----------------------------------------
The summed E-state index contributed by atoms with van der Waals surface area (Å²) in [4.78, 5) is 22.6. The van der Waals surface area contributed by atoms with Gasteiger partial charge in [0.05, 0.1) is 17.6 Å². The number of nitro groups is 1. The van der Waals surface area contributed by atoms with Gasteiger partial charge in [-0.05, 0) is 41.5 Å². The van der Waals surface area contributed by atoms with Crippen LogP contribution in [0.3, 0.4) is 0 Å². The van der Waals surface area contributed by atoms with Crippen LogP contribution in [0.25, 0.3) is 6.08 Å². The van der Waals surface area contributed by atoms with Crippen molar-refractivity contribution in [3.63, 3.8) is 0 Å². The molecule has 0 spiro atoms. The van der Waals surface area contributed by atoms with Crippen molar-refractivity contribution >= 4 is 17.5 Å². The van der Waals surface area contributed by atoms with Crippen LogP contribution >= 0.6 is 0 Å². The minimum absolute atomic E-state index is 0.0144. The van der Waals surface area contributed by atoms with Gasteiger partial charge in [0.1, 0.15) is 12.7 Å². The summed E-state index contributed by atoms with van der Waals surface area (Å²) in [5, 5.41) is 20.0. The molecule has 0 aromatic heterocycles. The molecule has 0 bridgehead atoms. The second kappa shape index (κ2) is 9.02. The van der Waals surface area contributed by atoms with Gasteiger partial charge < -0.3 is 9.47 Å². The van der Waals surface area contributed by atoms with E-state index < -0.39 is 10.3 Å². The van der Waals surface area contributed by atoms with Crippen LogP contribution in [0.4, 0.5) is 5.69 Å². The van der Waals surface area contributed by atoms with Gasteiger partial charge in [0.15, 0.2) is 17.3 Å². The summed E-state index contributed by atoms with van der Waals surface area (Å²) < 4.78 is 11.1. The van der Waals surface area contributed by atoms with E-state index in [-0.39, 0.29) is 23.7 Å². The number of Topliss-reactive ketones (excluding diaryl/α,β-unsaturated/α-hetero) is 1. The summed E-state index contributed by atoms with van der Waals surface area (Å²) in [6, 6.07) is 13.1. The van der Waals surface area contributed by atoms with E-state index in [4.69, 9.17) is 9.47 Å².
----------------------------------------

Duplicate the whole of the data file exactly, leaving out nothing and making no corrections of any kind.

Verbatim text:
The summed E-state index contributed by atoms with van der Waals surface area (Å²) in [4.78, 5) is 22.6. The van der Waals surface area contributed by atoms with Gasteiger partial charge in [0.05, 0.1) is 17.6 Å². The number of nitro groups is 1. The van der Waals surface area contributed by atoms with Gasteiger partial charge in [-0.05, 0) is 41.5 Å². The van der Waals surface area contributed by atoms with Crippen LogP contribution in [0.3, 0.4) is 0 Å². The van der Waals surface area contributed by atoms with Crippen LogP contribution in [0.25, 0.3) is 6.08 Å². The van der Waals surface area contributed by atoms with Crippen molar-refractivity contribution in [3.63, 3.8) is 0 Å². The molecule has 0 spiro atoms. The van der Waals surface area contributed by atoms with Crippen molar-refractivity contribution >= 4 is 17.5 Å². The van der Waals surface area contributed by atoms with Crippen LogP contribution >= 0.6 is 0 Å². The minimum absolute atomic E-state index is 0.0144. The van der Waals surface area contributed by atoms with Gasteiger partial charge in [0.1, 0.15) is 12.7 Å². The summed E-state index contributed by atoms with van der Waals surface area (Å²) in [5, 5.41) is 20.0. The molecule has 0 aromatic heterocycles. The molecule has 0 bridgehead atoms. The second kappa shape index (κ2) is 9.02. The van der Waals surface area contributed by atoms with Gasteiger partial charge < -0.3 is 9.47 Å². The van der Waals surface area contributed by atoms with E-state index < -0.39 is 10.3 Å². The van der Waals surface area contributed by atoms with Crippen LogP contribution in [0.4, 0.5) is 5.69 Å². The van der Waals surface area contributed by atoms with Gasteiger partial charge in [0.15, 0.2) is 17.3 Å². The summed E-state index contributed by atoms with van der Waals surface area (Å²) < 4.78 is 11.1. The van der Waals surface area contributed by atoms with E-state index in [-0.39, 0.29) is 23.7 Å². The number of Topliss-reactive ketones (excluding diaryl/α,β-unsaturated/α-hetero) is 1. The summed E-state index contributed by atoms with van der Waals surface area (Å²) in [6, 6.07) is 13.1. The van der Waals surface area contributed by atoms with E-state index in [4.69, 9.17) is 9.47 Å².